Thursday, January 23, 2014

Train crash denial; Ana who?; Self-employed taxes - A success; Political changes; Over-employment; and A load of tripe.

I mentioned that, in the judicial investigation into the dreadful train crash in Santiago 6 months ago, it had emerged that management of the relevant companies had been warned that the curve was very dangerous and that the singe speed signal was ridiculously inadequate. The Boards of the companies have now said they never got this message and blamed the messenger for 'inadequate communication'. After all, he'd only sent his memo to 10 people, including his boss. So far, all pretty predictable. Once again one wonders whether they expect us to believe this tosh. Or just don't care whether we do or we don't.

Ana Botella, you may recall, is the Madrid Mayor who got into a spot of ridicule last year over her presentation to the Olympics authorities on her city's case for the 2020 Games. Well, she's come in for a lot more mockery over the fact that her CV is blank in the brochure issued at Davos about the great and the good attending the annual jamboree there. Some of those laughing argue, with justification, that it's right and appropriate there's nothing on the page as the only reason she's the Mayor of Madrid is that she's married to ex-president Aznar.

With power, they say, comes responsibility and I'll be thinking about that. But, meanwhile, I'll just mention that - no sooner do I highlight the madness of Spain's tax burden for the self-employed - than the government announces it's thinking of bringing in a progressive monthly rate, in line with earnings. The only question arising is - Why are they just thinking about it and not just doing it? Who on earth is opposing the change?

I mentioned that a new political party - Vox - had been launched, situated right of centre. Well, now there's a new party on the left as well - Podemos (We can). According to our Spy in Congress, these developments have together unleashed fear and panic in the established parties, who currently (ahead of imminent EU elections) have no idea how to deal with these threats to their bi-party hegemony. So, is Spain finally changing for the good, thanks largely to disgust and anger at the degree of corruption enabled by the boom and to the pain experienced by the middle and lower classes in the bust? Let's hope so. And let's pray there are more Burgos-type successful popular riots to drive home the message that the days of doing just what you like when you get to power are over. Cue Bob Dylan.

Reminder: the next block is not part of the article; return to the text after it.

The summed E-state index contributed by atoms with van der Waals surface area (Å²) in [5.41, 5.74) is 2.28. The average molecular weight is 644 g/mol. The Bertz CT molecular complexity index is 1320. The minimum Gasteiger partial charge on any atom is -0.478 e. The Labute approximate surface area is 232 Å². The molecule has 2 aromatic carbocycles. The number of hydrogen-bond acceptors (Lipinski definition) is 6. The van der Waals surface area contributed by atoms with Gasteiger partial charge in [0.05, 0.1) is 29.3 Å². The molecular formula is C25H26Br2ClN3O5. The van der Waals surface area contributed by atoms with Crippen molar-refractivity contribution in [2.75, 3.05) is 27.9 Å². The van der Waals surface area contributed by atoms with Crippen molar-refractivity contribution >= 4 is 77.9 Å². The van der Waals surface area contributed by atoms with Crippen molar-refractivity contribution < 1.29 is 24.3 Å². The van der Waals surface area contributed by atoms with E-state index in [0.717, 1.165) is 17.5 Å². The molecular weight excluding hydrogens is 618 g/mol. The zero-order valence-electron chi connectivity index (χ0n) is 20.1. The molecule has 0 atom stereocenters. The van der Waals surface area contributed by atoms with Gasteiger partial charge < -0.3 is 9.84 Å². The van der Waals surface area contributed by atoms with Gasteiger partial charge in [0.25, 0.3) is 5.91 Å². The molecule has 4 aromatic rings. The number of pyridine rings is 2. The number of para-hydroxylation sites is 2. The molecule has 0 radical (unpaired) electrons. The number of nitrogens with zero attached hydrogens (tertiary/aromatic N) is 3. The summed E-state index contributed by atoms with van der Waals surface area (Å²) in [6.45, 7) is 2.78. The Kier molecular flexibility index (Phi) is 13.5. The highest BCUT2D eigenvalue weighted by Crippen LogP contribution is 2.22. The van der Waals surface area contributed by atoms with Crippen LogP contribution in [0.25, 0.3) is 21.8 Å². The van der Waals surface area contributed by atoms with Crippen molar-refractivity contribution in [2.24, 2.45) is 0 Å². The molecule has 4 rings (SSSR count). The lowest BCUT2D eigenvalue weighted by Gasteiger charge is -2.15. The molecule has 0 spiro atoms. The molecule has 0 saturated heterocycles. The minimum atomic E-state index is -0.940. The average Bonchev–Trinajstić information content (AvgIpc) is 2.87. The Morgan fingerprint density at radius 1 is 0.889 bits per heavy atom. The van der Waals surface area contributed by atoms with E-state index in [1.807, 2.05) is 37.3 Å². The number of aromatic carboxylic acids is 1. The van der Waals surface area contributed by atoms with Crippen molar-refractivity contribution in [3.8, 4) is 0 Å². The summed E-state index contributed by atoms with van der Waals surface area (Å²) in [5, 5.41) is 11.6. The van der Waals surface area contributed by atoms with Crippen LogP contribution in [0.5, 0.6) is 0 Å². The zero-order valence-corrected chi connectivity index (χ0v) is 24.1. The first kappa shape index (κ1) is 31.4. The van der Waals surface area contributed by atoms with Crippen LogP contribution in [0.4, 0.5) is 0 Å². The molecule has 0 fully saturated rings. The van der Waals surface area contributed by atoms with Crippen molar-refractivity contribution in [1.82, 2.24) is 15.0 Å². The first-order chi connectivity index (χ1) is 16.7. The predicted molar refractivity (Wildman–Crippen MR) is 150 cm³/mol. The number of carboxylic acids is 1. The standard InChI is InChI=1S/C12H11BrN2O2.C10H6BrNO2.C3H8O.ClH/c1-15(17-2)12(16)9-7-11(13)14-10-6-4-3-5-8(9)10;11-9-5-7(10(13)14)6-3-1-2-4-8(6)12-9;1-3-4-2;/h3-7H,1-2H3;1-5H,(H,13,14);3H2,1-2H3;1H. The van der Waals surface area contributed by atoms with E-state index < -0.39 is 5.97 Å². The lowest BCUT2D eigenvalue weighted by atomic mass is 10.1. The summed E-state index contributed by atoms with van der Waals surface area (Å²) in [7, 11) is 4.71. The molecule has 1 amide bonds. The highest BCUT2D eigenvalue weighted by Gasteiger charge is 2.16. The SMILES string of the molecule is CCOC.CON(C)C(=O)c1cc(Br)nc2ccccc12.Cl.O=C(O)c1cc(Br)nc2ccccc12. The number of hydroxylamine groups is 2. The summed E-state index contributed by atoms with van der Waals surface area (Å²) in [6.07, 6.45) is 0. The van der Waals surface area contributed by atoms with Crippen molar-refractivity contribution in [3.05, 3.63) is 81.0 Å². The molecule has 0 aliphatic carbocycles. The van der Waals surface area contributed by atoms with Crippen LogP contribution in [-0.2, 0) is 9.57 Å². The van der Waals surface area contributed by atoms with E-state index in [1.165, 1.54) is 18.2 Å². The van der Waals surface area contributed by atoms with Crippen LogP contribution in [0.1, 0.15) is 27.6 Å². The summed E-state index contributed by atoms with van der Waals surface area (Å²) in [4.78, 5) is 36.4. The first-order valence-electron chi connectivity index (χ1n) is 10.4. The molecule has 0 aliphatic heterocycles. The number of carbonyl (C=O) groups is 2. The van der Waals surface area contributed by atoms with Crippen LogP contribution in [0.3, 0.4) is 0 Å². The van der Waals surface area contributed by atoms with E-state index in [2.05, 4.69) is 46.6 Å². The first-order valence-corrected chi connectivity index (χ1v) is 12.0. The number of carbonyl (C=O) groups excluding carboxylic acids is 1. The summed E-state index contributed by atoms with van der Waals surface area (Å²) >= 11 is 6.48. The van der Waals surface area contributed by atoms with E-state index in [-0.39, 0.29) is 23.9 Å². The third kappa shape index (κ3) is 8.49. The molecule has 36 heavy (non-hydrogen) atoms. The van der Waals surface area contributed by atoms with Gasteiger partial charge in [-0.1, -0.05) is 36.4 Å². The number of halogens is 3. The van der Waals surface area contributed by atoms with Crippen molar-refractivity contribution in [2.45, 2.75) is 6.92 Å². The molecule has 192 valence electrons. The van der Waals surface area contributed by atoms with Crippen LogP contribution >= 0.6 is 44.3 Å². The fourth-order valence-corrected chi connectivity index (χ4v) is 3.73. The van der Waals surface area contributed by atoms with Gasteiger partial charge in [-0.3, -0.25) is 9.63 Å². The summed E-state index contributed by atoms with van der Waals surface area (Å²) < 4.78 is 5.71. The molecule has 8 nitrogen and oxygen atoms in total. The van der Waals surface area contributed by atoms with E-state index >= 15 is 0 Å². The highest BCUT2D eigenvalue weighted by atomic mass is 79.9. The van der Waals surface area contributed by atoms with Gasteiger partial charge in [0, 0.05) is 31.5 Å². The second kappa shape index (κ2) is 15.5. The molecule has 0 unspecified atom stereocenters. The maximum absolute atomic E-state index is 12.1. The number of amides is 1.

By the way . . . Vox is pronounced Box in Spanish but Bosh in Gallego. A bit too close to Bosch for comfort, I'd have thought.

I have a neighbour who used to hold a senior position in the Ministry of Health. During an English chat yesterday, I was telling her about a Madrid woman I knew who was one of 3 secretaries allocated to a senior official in the Ministry of Agriculture. Having nothing to do, she was bored stiff but staying put until retirement. My neighbour wasn't at all surprised but I was when she told me she'd had not 3 but 6 secretaries - 3 for the morning and 3 for the afternoon. And that it was impossible to get rid of any of them, because of the keep-the-plebs happy legislation dating from "the socialist Franco era". So, the Caudillo was more of a NAZI than just a mere fascist. Must check with my old fellow Christian Brother victim, Paul Preston.

Finally . . . One of the things you can (easily) get in Galicia that's now pretty rare in the UK is tripe. Or callos. Researching something else, though, I came across this foto of my home town in 1900, with the advert for a whole store of the stuff. And I can still recall the butcher's van with great slabs of it visiting our street many decades later. But not now. Thank God. 

Incidentally, notice the abundance of parking in the street. And also note that my (red-haired, Irish) grandmother lived in a cul-de-sac off this street, which though called Seaview Road, certainly didn't overlook the sea. Or even the river Mersey.

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